Okay, even if it’s not a success, it’s finished and
uploaded uploading, and that’s what matters.
As I wrote on Friday, late last year I was challenged to create a science video using the 96 pieces available in a junior storytelling starter kit. The thing is obviously themed for fairy tales and other such stuff, so improvisation was key.
I chose Mary Anning, because I wanted it to be a science history story, and I wanted the main character to be female. Also, I’m not in the slightest equipped to do video, which is why it looks like it was shot with a potato and edited by a three-year-old. It was a challenge in more ways than one, that I can tell you.
Right now YouTube is telling me that it is going to take another 100 minutes to upload this thing, but I really, really have to go to bed. So here is the link – it should go live sometime in the next few hours.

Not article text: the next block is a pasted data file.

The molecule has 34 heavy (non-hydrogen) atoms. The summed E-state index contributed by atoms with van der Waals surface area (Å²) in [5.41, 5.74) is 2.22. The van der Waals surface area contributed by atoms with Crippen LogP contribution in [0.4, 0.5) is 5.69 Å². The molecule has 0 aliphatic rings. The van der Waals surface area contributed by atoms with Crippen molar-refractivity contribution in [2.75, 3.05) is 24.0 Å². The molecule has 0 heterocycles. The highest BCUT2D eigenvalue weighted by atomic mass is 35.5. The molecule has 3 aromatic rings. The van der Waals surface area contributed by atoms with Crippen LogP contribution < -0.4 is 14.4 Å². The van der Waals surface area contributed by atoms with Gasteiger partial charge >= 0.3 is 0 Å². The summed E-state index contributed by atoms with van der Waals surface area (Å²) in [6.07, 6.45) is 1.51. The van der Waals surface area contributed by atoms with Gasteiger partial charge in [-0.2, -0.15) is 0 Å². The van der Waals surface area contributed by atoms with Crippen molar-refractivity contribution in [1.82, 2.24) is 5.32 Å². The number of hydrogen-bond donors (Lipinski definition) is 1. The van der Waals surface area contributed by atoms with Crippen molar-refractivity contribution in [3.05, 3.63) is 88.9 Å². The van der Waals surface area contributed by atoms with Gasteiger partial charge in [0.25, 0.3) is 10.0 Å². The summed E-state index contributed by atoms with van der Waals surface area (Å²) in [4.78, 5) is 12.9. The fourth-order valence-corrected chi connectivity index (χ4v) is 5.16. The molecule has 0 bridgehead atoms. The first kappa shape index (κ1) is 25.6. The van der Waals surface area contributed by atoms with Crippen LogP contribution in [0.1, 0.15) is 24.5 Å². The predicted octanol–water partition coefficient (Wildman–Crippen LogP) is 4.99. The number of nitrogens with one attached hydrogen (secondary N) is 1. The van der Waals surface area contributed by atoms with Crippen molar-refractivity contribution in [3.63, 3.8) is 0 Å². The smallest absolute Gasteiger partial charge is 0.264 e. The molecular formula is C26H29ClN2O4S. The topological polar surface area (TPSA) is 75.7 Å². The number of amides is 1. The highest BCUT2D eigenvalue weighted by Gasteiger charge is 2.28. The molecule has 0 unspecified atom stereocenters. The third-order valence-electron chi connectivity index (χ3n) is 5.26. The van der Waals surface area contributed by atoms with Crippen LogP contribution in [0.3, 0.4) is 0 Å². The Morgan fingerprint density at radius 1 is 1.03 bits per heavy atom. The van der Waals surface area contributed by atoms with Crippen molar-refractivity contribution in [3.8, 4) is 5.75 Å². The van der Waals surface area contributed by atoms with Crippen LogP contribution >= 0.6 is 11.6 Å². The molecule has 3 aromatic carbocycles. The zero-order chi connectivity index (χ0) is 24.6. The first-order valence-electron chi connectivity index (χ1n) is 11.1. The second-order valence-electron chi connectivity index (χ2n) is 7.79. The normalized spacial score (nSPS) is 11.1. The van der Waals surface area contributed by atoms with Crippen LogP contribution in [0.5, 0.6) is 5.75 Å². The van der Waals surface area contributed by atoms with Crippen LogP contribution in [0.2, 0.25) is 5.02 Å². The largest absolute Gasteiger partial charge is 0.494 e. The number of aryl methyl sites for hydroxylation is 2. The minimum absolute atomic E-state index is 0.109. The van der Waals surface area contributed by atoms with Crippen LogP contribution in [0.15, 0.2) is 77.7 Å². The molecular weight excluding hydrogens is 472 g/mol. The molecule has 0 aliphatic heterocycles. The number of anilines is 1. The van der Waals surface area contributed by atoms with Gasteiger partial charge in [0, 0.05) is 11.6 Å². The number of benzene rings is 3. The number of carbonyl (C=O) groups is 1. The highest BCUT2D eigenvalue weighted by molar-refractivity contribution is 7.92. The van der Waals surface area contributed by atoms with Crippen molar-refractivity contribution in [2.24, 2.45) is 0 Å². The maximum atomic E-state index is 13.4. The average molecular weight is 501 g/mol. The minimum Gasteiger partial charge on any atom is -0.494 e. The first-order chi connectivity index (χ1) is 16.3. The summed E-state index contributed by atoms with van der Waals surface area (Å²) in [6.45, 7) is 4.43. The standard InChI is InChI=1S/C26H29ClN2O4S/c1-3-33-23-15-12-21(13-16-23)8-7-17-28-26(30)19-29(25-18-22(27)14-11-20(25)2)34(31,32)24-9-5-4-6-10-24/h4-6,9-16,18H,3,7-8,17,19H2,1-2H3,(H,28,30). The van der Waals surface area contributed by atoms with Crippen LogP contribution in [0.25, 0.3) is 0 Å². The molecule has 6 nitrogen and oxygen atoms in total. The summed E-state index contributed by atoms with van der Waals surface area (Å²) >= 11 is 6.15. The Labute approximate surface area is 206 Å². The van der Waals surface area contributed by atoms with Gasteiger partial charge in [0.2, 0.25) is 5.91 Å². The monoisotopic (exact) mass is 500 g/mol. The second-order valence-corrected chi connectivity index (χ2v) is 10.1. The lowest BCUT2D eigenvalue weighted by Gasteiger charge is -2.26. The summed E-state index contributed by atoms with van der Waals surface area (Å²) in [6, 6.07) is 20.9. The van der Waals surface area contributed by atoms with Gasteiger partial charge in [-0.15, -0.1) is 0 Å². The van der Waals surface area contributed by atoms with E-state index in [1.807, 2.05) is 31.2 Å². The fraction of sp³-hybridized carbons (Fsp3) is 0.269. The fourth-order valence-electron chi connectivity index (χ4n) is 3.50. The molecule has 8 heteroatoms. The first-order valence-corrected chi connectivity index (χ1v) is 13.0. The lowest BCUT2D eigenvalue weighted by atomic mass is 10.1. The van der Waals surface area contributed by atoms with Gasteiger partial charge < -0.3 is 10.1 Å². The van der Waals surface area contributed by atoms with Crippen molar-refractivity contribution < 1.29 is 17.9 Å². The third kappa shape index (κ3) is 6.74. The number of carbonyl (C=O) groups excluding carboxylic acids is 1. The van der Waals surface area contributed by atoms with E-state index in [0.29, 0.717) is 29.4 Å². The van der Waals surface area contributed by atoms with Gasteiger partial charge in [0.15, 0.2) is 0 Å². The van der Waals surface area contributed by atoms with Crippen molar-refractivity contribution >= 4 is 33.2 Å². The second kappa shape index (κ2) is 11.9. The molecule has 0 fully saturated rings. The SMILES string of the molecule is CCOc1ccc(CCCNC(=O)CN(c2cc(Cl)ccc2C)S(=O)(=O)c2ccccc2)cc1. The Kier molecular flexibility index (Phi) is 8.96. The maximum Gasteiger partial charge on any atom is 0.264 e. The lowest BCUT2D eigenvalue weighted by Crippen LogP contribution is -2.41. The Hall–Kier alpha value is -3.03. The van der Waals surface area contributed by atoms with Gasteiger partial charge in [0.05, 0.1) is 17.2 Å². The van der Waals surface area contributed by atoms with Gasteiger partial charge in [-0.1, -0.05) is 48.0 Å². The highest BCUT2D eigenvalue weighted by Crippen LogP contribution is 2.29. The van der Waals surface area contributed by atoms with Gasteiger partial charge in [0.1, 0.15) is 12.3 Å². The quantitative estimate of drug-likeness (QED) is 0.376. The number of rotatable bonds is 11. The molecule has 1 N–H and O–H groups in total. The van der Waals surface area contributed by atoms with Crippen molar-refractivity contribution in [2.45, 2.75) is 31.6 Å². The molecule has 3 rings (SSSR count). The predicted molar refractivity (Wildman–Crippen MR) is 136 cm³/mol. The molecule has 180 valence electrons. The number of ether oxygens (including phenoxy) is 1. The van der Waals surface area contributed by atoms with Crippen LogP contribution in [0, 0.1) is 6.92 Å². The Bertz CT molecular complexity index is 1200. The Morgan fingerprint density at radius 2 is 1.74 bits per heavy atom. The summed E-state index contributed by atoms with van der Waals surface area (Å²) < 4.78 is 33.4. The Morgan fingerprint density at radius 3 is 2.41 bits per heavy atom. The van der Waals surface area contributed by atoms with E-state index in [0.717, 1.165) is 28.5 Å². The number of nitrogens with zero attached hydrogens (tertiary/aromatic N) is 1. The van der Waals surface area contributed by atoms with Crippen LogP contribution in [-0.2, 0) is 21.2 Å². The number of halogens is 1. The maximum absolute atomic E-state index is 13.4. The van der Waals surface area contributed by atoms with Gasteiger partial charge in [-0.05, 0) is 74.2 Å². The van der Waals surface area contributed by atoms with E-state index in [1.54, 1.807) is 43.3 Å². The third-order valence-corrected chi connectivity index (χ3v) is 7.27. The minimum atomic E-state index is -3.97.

If you can’t bear to watch the autozoom magic that is the product of my expert video skillz, the story is below.
In the south-west of Britain is an area known as the heritage coast. Here, in a little seaside town called Lyme Regis, lived the daughter of a carpenter.
Her name was Mary Anning.
In the 18th century countless Jurassic fossils could be found in landslides on the shore of Dorset. Mary and her older brother Joseph learned from their dad how to find these curiosities. They had a stall where they sold these stones to tourists and collectors.
Mary Anning found many notable fossils. In 1811, when she was just 12 years old, Mary found the body of a remarkable ichtyosaur. It travelled to London where it was exhibited in William Bullock’s museum, and it caused a sensation in the academic circles at the Royal Society.
Mary came from a working-class family, and as a woman couldn’t go to university. So she taught herself anatomy and biology, and went looking for fossils every day. She cleaned them, prepared them for display, described them in great detail, and made drawings. She even opened her own fossil shop which became quite famous.
Mary wasn’t permitted to join the Geological Society of London, and often did not receive credit for her findings.
However, today Mary Anning is widely regarded as one of the most influential British paleontologists of all time.
Next up, the little bag of LEGO pieces is travelling to Brisbane, where science populariser and skeptical podcaster Ross Balch will surely create something wonderful.
Thanks for challenging me, Stevie!